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Author Topic: Q & A - Swordsman A PLAN FOR BEGINNERS by Bluebird  (Read 79224 times)

babblefish

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Re: Q & A - Swordsman A PLAN FOR BEGINNERS by Bluebird
« Reply #150 on: January 16, 2015, 11:23:12 AM »

I'm about to order a set of plans for this boat, but I have a silly question; if I order a back issue of Model Boats magazine from myhobbystore, will I get the actual magazine with any included free plans or will I get just a digital copy of the magazine sans plans?
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inertia

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Re: Q & A - Swordsman A PLAN FOR BEGINNERS by Bluebird
« Reply #151 on: January 16, 2015, 12:17:26 PM »

I have sent you a private message about this.
DM
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babblefish

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Re: Q & A - Swordsman A PLAN FOR BEGINNERS by Bluebird
« Reply #152 on: January 27, 2015, 11:23:00 AM »

I have a silly question. I was reading through the build thread for the Swordsman, but don't quite understand how the parts outlines are being transferred to the liteply. I understand the part about laying the tracing paper over the plans and tracing the patterns onto the tracing paper, but how are the lines being transferred to the liteply without the use of carbon paper? Heh, just the fact that I even know what carbon paper is shows my age, doesn't it? :)
-Wes
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inertia

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Re: Q & A - Swordsman A PLAN FOR BEGINNERS by Bluebird
« Reply #153 on: January 27, 2015, 11:40:40 AM »

If you use a softish pencil to trace the shapes (e.g.no harder than HB) then you can turn the tracing paper over, so that the traced side now faces the ply, and go over the back of the lines with a pencil. This will rub the original tracing lines on to the ply.
I use the map-pin method; I place the plan over the ply and push a map pin thorough it into the ply at every point where one line joins another. I then remove the plan and join up the holes with a sharp pencil. For a curve I just push the pin through every inch or so and join up the dots using a French Curve or a flexible strip of wood.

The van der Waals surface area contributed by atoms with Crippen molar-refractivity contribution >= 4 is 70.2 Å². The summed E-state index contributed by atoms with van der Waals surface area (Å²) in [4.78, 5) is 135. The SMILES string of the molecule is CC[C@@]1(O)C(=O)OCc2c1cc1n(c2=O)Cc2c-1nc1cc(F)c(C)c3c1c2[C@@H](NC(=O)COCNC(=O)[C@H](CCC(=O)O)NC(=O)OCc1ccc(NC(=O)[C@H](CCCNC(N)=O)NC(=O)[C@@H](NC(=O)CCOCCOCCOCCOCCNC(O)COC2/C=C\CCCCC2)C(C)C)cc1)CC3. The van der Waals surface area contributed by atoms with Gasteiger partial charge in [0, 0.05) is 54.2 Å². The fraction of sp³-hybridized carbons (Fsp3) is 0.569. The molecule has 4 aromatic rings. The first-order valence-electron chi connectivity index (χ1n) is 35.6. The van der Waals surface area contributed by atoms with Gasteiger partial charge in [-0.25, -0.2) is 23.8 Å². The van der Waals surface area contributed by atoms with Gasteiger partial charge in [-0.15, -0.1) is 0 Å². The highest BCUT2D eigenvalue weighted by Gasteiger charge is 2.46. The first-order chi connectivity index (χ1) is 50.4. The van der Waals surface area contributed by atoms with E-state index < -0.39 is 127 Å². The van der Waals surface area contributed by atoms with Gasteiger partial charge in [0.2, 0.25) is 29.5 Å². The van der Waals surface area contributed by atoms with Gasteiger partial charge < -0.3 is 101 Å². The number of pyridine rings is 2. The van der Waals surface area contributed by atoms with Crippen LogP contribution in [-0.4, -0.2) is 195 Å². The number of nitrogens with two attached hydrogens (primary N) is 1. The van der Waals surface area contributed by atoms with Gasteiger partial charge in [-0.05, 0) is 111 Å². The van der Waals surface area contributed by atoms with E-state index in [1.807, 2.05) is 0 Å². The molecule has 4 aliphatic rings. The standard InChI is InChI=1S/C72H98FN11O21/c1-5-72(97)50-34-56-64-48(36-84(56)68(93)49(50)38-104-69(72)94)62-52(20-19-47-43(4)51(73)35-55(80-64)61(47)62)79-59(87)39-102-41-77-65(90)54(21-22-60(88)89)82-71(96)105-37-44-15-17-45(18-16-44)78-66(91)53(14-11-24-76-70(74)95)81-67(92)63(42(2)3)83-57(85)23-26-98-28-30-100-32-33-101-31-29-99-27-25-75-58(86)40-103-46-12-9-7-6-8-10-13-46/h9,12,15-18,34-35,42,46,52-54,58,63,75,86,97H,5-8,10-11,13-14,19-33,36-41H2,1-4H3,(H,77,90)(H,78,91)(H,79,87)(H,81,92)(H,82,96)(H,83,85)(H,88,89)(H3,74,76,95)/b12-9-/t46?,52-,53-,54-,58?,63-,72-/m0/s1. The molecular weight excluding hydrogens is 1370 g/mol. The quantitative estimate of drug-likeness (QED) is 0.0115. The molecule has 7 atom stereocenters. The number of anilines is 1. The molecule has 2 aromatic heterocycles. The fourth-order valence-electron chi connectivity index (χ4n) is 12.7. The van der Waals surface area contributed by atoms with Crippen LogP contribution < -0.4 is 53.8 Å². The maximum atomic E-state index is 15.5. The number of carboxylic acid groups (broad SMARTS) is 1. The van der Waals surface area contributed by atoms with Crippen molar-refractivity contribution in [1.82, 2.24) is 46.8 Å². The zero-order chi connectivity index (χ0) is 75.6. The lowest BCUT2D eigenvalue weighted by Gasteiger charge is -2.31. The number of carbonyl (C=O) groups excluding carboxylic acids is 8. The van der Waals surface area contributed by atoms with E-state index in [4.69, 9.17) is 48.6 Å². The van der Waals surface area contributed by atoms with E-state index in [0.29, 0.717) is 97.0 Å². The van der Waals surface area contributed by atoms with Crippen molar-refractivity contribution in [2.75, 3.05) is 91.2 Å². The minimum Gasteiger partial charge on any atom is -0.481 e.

Some advocate taking a copy of the plan, cutting out the shapes and gluing them onto the wood. This introduces the possibility of shrinkage of the paper and the parts not being the right shape once cut out.
As someone once said, suit yourself!
Dave M
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babblefish

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Re: Q & A - Swordsman A PLAN FOR BEGINNERS by Bluebird
« Reply #154 on: January 28, 2015, 12:52:42 AM »

Oh, Ok, thank you. For a moment there I thought some kind of magic tracing paper was being used. I'll try that and if all else fails, I'll go see if carbon paper is still available.
-Wes
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Gazza

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Re: Q & A - Swordsman A PLAN FOR BEGINNERS by Bluebird
« Reply #155 on: March 29, 2015, 02:38:06 PM »

Hey Admin .... can you please update the Forum so we can EDIT our OWN POSTS
I have noticed that as I have moved Photos from the web and placed on another site they no longer show up so would be nice to reload pictures back into the posts
 
Regards Gazza
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Glyn Roberts

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Re: Q & A - Swordsman A PLAN FOR BEGINNERS by Bluebird
« Reply #156 on: May 03, 2015, 04:49:23 PM »

Hi  FLJ,

I liked the look of the Swordsman so I built it for a young lad.  I am using the MFA RE-540/1 3-pole dc motor but do not know what ESC to put with it and what Battery pack to use.  Want to keep the price down to reasonable level.  I would like to thank you for the plans and work that you have put into the Swordsman.

Regards Glyn

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Stavros

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Re: Q & A - Swordsman A PLAN FOR BEGINNERS by Bluebird
« Reply #157 on: May 03, 2015, 05:11:56 PM »

FLJ is no longer a used name on here but Inertia is the same person.....message him and he will help you
 
 
Dave
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Glyn Roberts

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Re: Q & A - Swordsman A PLAN FOR BEGINNERS by Bluebird
« Reply #158 on: May 03, 2015, 05:32:49 PM »

Hi  Inertia,

I liked the look of the Swordsman so I built it for a young lad.  I am using the MFA RE-540/1 3-pole dc motor but do not know what ESC to put with it and what Battery pack to use.  Want to keep the price down to reasonable level.  I would like to thank you for the plans and work that you have put into the Swordsman.

Regards Glyn       Sorry got your handle wrong.
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John W E

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Re: Q & A - Swordsman A PLAN FOR BEGINNERS by Bluebird
« Reply #159 on: May 03, 2015, 06:13:56 PM »